Epidemiology of stripe rust of wheat, 1961-1968

by Gregory Ellis Shaner

Publisher: Agricultural Experiment Station, Oregon State University in Corvallis

Written in English
Published: Pages: 31 Downloads: 294
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Subjects:

  • Stripe rust -- Epidemiology.,
  • Wheat -- Diseases and pests -- Epidemiology.

Edition Notes

Statement[Gregory Shaner and R.L. Poweson].
SeriesTechnical bulletin / Oregon State University, Agricultural Experiment Station -- 117., Technical bulletin (Oregon State University. Agricultural Experiment Station) -- 117.
ContributionsPowelson, R. L.
The Physical Object
Pagination31 p. :
Number of Pages31
ID Numbers
Open LibraryOL16091846M

Education Center. Advanced Topic. Ecology and Epidemiology in R. Disease Progress over Time. Stripe Rust Using the area under the disease progress curve to compare disease severity Emge, R.G. and Shrum, R.D. Epiphytology of Puccinia striiformis at five selected locations in Oregon during and Phytopathology Stripe rust lesion on wheat. Photo courtesy M. Nita. The wheat stripe rust pathogen (Puccinia striiformis f. sp. tritici; Pst) was first detected in Australia in The features of the initial pathotype suggested that it was of European origin, and later work provided evidence that it was most likely transmitted as adherent spores on travellers’ clothing. Despite long-held views that this cool temperature pathogen would not adapt to. Chapter 1 discusses black stem rust of wheat in antiquity, and how its epidemics were perceived by the ancients. Chapter 2 reconstructs a forgotten epidemic of yellow stripe rust, , on rye, a staple food in Continental Europe. Chapter 3 describes the epidemics of potato late blight in Continental Europe, , that caused the Continental. Stripe rust of wheat, caused by Puccinia striiformis f. sp. tritici, has been long been regarded as a low-temperature disease and primarily problematic in cool, wet conditions.

  Effect of plot geometry on epidemic velocity of wheat yellow rust. Plant Pathology. ; – SAS Institute. SAS version SAS Institute; Cary, North Carolina, USA: Schneider DC. The rise of the concept of scale in ecology. BioScience. ; – Shaner G, Powelson RL. Epidemiology of stripe rust of wheat, Stripe rust resistance in wheat Race-specifi c resistance High-temperature adult-plant resistance Slow-rusting resistance Wheat stem rust Distribution and epidemiology Origin and historical importance Taxonomy, life cycle, and host range Genetic variation in Puccinia graminis f. sp. tritici Stem rust. Wheat leaf rust is a fungal disease that affects wheat, barley and rye stems, leaves and grains. In temperate zones it is destructive on winter wheat because the pathogen ions can lead up to 20% yield loss, which is exacerbated by dying leaves, which fertilize the fungus. The pathogen is Puccinia rust fungus. Puccinia graminis causes "stem or black rust", P. triticina causes. Chen, X.M. Epidemiology and control of stripe rust [Puccinia striiformis f. sp. tritici] on wheat. Canadian Journal of Plant Pathology. Chen, X.M. Epidemiology of barley stripe rust and races of Puccinia striiformis f. sp. hordei: the first decade in the United States.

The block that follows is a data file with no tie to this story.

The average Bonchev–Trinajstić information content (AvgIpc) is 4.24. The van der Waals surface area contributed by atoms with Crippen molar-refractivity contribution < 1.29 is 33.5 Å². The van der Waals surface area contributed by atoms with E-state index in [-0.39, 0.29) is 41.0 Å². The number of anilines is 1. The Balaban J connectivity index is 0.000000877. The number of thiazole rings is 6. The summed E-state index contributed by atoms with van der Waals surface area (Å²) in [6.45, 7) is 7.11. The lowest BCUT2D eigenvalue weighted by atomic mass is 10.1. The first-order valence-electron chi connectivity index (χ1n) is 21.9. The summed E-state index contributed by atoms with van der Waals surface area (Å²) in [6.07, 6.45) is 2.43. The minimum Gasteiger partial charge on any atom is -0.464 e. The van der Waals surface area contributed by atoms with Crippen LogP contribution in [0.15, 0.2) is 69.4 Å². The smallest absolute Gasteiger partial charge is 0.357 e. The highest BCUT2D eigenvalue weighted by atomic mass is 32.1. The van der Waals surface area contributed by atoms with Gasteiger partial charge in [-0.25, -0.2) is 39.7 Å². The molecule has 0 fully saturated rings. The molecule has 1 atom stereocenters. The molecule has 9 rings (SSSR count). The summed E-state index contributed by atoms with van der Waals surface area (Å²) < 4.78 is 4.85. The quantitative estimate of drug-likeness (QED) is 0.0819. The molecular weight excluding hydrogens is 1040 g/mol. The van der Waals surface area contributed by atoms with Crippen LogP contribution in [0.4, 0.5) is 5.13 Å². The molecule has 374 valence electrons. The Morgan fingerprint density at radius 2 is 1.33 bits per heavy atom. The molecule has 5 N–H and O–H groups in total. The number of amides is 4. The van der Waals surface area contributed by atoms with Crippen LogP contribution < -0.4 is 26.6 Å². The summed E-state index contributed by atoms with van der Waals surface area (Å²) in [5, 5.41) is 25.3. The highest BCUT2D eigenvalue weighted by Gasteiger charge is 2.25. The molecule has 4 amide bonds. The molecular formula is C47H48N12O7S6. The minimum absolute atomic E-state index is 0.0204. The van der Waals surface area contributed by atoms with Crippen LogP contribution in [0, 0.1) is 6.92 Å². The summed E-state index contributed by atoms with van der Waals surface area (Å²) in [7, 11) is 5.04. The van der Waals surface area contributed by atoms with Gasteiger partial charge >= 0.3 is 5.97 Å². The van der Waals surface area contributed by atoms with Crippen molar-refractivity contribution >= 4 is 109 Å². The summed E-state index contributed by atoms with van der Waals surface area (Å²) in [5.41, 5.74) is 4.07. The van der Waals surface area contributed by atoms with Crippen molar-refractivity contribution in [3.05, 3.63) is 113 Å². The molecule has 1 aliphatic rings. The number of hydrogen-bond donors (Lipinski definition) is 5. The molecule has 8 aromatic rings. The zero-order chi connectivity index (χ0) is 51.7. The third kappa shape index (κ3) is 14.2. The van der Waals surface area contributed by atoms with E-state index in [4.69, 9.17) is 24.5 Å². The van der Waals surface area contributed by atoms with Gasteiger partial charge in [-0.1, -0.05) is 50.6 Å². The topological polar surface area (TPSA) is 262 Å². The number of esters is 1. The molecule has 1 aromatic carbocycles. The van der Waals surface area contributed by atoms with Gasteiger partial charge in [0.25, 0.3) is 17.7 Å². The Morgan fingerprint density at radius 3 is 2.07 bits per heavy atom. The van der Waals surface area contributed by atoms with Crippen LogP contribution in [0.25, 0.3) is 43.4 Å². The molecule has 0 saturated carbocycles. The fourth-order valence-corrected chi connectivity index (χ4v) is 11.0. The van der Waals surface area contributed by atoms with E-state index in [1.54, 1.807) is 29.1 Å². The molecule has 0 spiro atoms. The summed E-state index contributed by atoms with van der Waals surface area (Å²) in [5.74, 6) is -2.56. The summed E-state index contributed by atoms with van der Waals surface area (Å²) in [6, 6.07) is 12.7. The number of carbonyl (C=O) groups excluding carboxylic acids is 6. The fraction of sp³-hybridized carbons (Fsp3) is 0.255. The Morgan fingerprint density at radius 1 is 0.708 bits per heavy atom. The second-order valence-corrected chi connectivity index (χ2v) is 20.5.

Wheat [Triticum aestivum L. (Poaceae)] is the staple diet of people in Pakistan. It is attacked by many types of pests. Therefore the purpose of this study was to assess the impact of climate change on the ecology and epidemiology of various wheat pests in Punjab, Pakistan. Results indicate that maximum weeds hot spots (%) Phalaris minor, 45 (%) wild oat and (%) broad leaf.   Wheat is cultivated on an area of about million acres with production of million tonnes annually (PBS, ). Stripe rust (Puccinia striiformis f. sp. tritici) is world-wide threat to wheat production, causing 10 to 70% grain losses depending on susceptibility of the cultivar, earliness of the initial infection, rate of disease development and duration of disease (Chen, ). Yellow (stripe) rust caused by Puccinia striiformis f. sp. tritici, is a serious problem of wheat (Triticum aestivum) production in many parts of the world including pathogen is capable to produce new physiological races that attack resistant varieties and develop epidemic under optimal environmental conditions which results a serious yield loss.   Break-down of the Yr17 resistance to yellow rust of wheat in northern Europe-a case study by the yellow rust sub-group of COST Agronomie (in .

Epidemiology of stripe rust of wheat, 1961-1968 by Gregory Ellis Shaner Download PDF EPUB FB2